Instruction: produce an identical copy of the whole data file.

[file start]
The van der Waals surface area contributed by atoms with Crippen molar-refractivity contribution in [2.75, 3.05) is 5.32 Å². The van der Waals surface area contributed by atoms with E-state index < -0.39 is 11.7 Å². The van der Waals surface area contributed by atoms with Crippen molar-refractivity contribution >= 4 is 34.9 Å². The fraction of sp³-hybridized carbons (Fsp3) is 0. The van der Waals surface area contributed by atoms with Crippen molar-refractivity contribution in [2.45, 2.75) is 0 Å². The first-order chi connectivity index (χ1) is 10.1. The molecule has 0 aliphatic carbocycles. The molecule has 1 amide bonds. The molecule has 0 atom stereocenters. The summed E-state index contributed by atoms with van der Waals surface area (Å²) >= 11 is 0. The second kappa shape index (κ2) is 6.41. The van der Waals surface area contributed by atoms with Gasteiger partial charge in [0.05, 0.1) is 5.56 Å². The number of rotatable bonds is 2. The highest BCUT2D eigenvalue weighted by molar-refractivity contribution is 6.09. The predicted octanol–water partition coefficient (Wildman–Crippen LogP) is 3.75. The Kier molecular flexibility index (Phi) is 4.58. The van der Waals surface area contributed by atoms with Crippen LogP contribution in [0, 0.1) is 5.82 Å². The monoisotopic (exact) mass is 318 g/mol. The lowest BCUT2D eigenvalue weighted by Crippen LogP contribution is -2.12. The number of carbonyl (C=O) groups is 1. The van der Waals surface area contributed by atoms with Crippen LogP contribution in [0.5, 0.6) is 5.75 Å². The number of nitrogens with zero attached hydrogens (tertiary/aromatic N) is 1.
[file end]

The van der Waals surface area contributed by atoms with Crippen molar-refractivity contribution in [2.75, 3.05) is 5.32 Å². The van der Waals surface area contributed by atoms with E-state index < -0.39 is 11.7 Å². The van der Waals surface area contributed by atoms with Crippen molar-refractivity contribution >= 4 is 34.9 Å². The fraction of sp³-hybridized carbons (Fsp3) is 0. The van der Waals surface area contributed by atoms with Crippen molar-refractivity contribution in [2.45, 2.75) is 0 Å². The first-order chi connectivity index (χ1) is 10.1. The molecule has 0 aliphatic carbocycles. The molecule has 1 amide bonds. The molecule has 0 atom stereocenters. The summed E-state index contributed by atoms with van der Waals surface area (Å²) >= 11 is 0. The second kappa shape index (κ2) is 6.41. The van der Waals surface area contributed by atoms with Gasteiger partial charge in [0.05, 0.1) is 5.56 Å². The number of rotatable bonds is 2. The highest BCUT2D eigenvalue weighted by molar-refractivity contribution is 6.09. The predicted octanol–water partition coefficient (Wildman–Crippen LogP) is 3.75. The Kier molecular flexibility index (Phi) is 4.58. The van der Waals surface area contributed by atoms with Crippen LogP contribution in [0, 0.1) is 5.82 Å². The monoisotopic (exact) mass is 318 g/mol. The lowest BCUT2D eigenvalue weighted by Crippen LogP contribution is -2.12. The number of carbonyl (C=O) groups is 1. The van der Waals surface area contributed by atoms with Crippen LogP contribution in [0.5, 0.6) is 5.75 Å². The number of nitrogens with zero attached hydrogens (tertiary/aromatic N) is 1.